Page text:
Volume 92, Issue 12

Wednesday, September 23, 1998



Sun-powered car, 'Stang-built star

By Tanya Januch
Gazette Writer

Western students are working together to create a new and improved solar-powered vehicle, scheduled to race from Washington to Florida in June 1999.

The Western Sunstang team is building a new car since the 1996 model has 10,000 km on it and all the other participants will have a new model for the race in June, said Brent Williams, technical director for the Sunstang and second-year engineering student at Western.

Mike Oklejewski, electrical director and third-year engineering student, said the decision to build a new Sunstang was based on the need to keep up with new technologies in this field and make the car lighter, faster and more efficient. "It gives students the opportunity to learn things that you cannot learn from a textbook," he added.

The team has a budget of $500,000 for the next three years which has been built up through the help of several sponsors, Williams explained.

Michelin Tires donated specially designed tires for the car in addition to providing financial support, said Douglas MacDonald, spokesperson for Michelin Tires.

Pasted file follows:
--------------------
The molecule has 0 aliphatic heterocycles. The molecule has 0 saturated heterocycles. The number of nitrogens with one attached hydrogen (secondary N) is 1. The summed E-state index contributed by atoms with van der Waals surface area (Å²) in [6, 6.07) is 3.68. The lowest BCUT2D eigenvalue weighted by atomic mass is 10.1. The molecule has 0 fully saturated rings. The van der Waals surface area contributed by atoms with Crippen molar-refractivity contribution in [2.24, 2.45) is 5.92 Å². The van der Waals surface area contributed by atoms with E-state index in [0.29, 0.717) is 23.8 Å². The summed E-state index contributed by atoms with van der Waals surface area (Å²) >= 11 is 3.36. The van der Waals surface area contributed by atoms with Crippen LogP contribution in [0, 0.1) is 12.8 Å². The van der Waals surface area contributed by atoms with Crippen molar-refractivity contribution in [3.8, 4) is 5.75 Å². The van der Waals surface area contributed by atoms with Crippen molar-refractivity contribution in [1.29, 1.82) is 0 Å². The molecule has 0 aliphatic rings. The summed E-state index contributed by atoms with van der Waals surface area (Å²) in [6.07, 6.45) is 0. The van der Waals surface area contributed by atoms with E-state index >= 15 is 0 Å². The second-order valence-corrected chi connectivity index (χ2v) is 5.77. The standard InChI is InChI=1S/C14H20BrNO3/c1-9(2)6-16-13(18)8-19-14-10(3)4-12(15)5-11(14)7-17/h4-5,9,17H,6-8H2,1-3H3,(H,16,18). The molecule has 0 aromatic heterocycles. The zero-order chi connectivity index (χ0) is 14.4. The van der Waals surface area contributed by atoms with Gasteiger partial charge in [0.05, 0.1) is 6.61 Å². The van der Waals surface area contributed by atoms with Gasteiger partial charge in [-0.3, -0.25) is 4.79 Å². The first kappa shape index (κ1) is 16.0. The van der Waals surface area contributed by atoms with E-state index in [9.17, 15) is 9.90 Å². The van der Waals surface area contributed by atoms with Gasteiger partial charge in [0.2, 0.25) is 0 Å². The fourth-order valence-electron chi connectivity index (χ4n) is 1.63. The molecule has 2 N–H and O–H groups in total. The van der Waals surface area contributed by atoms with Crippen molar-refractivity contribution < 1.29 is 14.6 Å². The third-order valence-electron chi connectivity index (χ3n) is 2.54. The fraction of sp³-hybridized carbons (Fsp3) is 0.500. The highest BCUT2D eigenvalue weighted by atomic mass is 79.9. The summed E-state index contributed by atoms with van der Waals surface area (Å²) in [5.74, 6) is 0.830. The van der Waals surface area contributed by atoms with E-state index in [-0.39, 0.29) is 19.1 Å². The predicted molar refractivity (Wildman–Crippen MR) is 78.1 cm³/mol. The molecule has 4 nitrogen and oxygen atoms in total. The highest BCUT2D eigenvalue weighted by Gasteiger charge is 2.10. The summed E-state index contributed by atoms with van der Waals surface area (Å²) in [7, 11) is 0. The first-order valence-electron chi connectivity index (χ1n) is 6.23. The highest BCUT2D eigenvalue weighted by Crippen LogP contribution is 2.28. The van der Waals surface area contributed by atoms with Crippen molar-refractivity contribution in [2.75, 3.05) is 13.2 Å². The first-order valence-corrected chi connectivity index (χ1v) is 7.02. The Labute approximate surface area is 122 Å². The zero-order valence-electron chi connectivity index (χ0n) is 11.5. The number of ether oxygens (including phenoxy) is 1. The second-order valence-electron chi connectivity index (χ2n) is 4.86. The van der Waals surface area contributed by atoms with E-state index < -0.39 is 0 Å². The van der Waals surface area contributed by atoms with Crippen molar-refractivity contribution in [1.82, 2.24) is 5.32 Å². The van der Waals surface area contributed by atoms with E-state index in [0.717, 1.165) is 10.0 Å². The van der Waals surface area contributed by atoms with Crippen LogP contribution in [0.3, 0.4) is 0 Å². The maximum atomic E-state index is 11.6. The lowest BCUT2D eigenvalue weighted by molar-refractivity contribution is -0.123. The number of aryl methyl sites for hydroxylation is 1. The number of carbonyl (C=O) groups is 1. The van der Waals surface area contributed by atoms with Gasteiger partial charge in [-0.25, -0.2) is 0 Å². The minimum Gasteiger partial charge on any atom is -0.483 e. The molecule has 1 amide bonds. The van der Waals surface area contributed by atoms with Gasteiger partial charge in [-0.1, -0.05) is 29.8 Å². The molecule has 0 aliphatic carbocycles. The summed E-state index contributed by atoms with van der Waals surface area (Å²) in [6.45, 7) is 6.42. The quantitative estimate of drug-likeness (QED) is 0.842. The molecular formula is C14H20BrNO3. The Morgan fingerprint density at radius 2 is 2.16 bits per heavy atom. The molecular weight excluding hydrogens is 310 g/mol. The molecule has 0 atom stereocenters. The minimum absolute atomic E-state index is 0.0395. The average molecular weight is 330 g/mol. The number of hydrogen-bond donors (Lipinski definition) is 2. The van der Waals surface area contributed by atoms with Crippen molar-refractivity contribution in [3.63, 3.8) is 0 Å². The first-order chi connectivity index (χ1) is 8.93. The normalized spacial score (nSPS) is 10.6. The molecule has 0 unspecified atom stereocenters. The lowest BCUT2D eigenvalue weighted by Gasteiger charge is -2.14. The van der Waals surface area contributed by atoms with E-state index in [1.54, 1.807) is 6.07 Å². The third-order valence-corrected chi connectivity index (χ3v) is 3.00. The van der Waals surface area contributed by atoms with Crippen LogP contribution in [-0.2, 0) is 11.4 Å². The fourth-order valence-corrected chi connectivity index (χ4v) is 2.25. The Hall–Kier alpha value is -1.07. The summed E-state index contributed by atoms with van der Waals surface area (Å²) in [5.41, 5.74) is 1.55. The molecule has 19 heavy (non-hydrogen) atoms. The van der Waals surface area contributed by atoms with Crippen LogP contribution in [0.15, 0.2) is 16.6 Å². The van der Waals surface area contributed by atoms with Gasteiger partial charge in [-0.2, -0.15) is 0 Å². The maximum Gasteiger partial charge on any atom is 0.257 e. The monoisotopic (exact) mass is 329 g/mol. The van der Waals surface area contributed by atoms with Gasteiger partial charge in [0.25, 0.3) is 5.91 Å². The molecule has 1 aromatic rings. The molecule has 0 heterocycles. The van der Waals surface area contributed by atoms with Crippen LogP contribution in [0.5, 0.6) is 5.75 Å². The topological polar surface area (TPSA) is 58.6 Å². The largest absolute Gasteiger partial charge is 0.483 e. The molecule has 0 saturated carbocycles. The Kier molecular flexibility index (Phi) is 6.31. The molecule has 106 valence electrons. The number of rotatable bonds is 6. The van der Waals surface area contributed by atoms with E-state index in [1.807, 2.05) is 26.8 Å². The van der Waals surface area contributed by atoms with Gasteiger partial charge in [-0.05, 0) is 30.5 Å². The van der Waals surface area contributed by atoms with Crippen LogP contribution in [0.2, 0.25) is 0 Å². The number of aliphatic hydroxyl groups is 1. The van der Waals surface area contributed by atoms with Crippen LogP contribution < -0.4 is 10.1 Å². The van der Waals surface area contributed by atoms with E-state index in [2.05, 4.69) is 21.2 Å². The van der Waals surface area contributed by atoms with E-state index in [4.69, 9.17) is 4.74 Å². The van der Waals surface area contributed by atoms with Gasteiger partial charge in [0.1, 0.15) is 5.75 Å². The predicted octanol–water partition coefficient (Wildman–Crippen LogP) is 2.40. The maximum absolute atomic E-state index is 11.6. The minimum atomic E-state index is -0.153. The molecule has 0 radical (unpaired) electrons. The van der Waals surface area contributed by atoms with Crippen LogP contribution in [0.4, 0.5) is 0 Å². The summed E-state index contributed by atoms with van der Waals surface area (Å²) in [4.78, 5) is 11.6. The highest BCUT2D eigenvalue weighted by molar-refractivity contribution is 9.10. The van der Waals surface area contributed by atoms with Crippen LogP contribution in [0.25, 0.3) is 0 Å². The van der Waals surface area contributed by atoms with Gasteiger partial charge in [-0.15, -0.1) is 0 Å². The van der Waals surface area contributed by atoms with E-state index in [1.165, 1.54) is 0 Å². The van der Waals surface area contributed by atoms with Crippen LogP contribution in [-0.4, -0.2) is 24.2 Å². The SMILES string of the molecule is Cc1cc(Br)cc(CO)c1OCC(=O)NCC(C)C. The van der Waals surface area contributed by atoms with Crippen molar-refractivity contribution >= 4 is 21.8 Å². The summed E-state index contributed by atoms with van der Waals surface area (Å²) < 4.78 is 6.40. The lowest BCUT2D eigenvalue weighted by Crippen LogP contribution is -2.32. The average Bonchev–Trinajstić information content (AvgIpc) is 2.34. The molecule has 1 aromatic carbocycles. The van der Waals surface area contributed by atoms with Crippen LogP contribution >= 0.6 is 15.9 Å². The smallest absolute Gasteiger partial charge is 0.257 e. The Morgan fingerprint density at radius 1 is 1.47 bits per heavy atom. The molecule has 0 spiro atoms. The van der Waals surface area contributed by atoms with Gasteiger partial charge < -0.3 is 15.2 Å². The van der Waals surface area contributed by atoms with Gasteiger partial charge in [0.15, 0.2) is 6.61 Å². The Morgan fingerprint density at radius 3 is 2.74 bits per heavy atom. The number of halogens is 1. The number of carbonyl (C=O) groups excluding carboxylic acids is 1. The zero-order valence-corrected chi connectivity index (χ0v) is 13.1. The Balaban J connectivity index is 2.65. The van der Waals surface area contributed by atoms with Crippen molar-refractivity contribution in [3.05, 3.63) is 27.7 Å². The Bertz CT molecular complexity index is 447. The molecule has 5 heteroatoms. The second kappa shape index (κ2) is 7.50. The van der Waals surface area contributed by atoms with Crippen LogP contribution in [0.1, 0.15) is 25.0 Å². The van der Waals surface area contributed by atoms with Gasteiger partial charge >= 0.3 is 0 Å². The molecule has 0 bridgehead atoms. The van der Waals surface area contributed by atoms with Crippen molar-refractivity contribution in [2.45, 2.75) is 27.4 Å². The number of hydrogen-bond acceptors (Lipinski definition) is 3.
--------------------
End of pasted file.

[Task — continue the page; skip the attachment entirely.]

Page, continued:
John Tarasuk, chair of mechanical and material engineering and advisor for the Sunstang project for the past ten years, said he has noticed many changes over the years. When they first set out to build the solar-powered vehicle they were extremely naive and optimistic and couldn't comprehend the enormity of it, he explained.

Knowledge from past experience has been passed on from students who worked on the project and there has been steady improvement of the project over the years, Tarasuk added.

The challenges now are less to do with technical details and more to do with the administrative aspect, he explained. "The university could do more to support the venture," Tarasuk said. "The university doesn't appreciate how much hard work students put into the project."

He added the main problem for the project has been trying to find production space.

While the majority of students involved are engineering students, many volunteers are outside of the engineering faculty. "The diversity of the volunteers will offer different views on the project and ultimately strengthen the team," Williams said.

Jessica Shepherd, a first-year visual arts student said she became involved in the project by designing t-shirts and recruiting new volunteers. "You do not need to be an engineering student to participate," she said. "If you want to be involved in the technical aspect they are more than willing to teach you how to wire a circuit."

With the production of new Sunstang beginning on Sept. 26, eight months before its first race, Williams said he believes Western has an excellent team and is confident they will do well.

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Copyright The Gazette 1998